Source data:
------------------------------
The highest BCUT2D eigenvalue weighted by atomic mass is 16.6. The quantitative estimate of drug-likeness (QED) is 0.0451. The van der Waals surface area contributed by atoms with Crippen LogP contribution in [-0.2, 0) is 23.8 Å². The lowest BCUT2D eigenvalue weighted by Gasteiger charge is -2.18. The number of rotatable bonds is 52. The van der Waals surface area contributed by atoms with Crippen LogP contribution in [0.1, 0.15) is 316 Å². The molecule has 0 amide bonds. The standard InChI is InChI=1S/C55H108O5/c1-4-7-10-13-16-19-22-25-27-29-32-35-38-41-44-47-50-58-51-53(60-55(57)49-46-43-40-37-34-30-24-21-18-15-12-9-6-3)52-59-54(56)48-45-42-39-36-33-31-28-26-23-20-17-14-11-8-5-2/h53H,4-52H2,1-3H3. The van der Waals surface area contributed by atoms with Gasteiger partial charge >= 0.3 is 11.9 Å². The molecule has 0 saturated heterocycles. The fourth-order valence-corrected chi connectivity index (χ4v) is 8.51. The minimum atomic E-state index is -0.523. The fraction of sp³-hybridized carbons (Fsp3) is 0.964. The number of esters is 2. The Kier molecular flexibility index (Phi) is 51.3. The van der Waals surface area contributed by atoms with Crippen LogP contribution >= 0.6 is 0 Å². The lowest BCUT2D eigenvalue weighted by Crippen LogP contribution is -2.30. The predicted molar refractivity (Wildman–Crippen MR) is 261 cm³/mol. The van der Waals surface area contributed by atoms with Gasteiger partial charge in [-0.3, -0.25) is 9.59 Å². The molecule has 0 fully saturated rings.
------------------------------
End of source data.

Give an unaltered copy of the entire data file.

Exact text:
The highest BCUT2D eigenvalue weighted by atomic mass is 16.6. The quantitative estimate of drug-likeness (QED) is 0.0451. The van der Waals surface area contributed by atoms with Crippen LogP contribution in [-0.2, 0) is 23.8 Å². The lowest BCUT2D eigenvalue weighted by Gasteiger charge is -2.18. The number of rotatable bonds is 52. The van der Waals surface area contributed by atoms with Crippen LogP contribution in [0.1, 0.15) is 316 Å². The molecule has 0 amide bonds. The standard InChI is InChI=1S/C55H108O5/c1-4-7-10-13-16-19-22-25-27-29-32-35-38-41-44-47-50-58-51-53(60-55(57)49-46-43-40-37-34-30-24-21-18-15-12-9-6-3)52-59-54(56)48-45-42-39-36-33-31-28-26-23-20-17-14-11-8-5-2/h53H,4-52H2,1-3H3. The van der Waals surface area contributed by atoms with Gasteiger partial charge >= 0.3 is 11.9 Å². The molecule has 0 saturated heterocycles. The fourth-order valence-corrected chi connectivity index (χ4v) is 8.51. The minimum atomic E-state index is -0.523. The fraction of sp³-hybridized carbons (Fsp3) is 0.964. The number of esters is 2. The Kier molecular flexibility index (Phi) is 51.3. The van der Waals surface area contributed by atoms with Crippen LogP contribution >= 0.6 is 0 Å². The lowest BCUT2D eigenvalue weighted by Crippen LogP contribution is -2.30. The predicted molar refractivity (Wildman–Crippen MR) is 261 cm³/mol. The van der Waals surface area contributed by atoms with Gasteiger partial charge in [-0.3, -0.25) is 9.59 Å². The molecule has 0 fully saturated rings.